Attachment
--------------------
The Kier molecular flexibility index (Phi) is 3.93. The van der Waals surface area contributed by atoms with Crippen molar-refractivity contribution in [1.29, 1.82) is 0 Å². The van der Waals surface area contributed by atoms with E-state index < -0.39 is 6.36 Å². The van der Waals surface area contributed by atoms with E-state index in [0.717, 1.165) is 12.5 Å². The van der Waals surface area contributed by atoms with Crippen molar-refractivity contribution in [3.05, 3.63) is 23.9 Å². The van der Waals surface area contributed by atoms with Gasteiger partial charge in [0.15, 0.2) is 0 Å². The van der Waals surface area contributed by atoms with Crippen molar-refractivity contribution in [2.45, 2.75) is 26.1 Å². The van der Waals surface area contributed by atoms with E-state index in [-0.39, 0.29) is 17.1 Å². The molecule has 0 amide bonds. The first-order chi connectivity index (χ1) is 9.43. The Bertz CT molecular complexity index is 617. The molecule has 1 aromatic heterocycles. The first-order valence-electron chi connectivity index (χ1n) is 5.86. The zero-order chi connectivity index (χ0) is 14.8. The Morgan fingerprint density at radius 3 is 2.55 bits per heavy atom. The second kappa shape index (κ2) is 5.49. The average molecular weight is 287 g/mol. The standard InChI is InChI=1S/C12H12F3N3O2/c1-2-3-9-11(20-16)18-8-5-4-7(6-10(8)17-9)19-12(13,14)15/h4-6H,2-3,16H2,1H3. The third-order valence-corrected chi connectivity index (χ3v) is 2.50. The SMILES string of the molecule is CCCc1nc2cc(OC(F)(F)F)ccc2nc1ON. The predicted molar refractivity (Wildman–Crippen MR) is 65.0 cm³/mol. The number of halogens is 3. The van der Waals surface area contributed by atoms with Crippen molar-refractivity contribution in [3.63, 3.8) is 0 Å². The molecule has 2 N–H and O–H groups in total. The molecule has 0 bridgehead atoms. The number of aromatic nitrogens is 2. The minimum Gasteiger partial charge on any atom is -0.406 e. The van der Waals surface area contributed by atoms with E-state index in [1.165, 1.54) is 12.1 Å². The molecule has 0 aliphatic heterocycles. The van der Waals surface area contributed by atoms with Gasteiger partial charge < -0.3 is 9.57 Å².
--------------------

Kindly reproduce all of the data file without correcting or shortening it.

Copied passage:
The Kier molecular flexibility index (Phi) is 3.93. The van der Waals surface area contributed by atoms with Crippen molar-refractivity contribution in [1.29, 1.82) is 0 Å². The van der Waals surface area contributed by atoms with E-state index < -0.39 is 6.36 Å². The van der Waals surface area contributed by atoms with E-state index in [0.717, 1.165) is 12.5 Å². The van der Waals surface area contributed by atoms with Crippen molar-refractivity contribution in [3.05, 3.63) is 23.9 Å². The van der Waals surface area contributed by atoms with Gasteiger partial charge in [0.15, 0.2) is 0 Å². The van der Waals surface area contributed by atoms with Crippen molar-refractivity contribution in [2.45, 2.75) is 26.1 Å². The van der Waals surface area contributed by atoms with E-state index in [-0.39, 0.29) is 17.1 Å². The molecule has 0 amide bonds. The first-order chi connectivity index (χ1) is 9.43. The Bertz CT molecular complexity index is 617. The molecule has 1 aromatic heterocycles. The first-order valence-electron chi connectivity index (χ1n) is 5.86. The zero-order chi connectivity index (χ0) is 14.8. The Morgan fingerprint density at radius 3 is 2.55 bits per heavy atom. The second kappa shape index (κ2) is 5.49. The average molecular weight is 287 g/mol. The standard InChI is InChI=1S/C12H12F3N3O2/c1-2-3-9-11(20-16)18-8-5-4-7(6-10(8)17-9)19-12(13,14)15/h4-6H,2-3,16H2,1H3. The third-order valence-corrected chi connectivity index (χ3v) is 2.50. The SMILES string of the molecule is CCCc1nc2cc(OC(F)(F)F)ccc2nc1ON. The predicted molar refractivity (Wildman–Crippen MR) is 65.0 cm³/mol. The number of halogens is 3. The van der Waals surface area contributed by atoms with Crippen molar-refractivity contribution in [3.63, 3.8) is 0 Å². The molecule has 2 N–H and O–H groups in total. The molecule has 0 bridgehead atoms. The number of aromatic nitrogens is 2. The minimum Gasteiger partial charge on any atom is -0.406 e. The van der Waals surface area contributed by atoms with E-state index in [1.165, 1.54) is 12.1 Å². The molecule has 0 aliphatic heterocycles. The van der Waals surface area contributed by atoms with Gasteiger partial charge < -0.3 is 9.57 Å².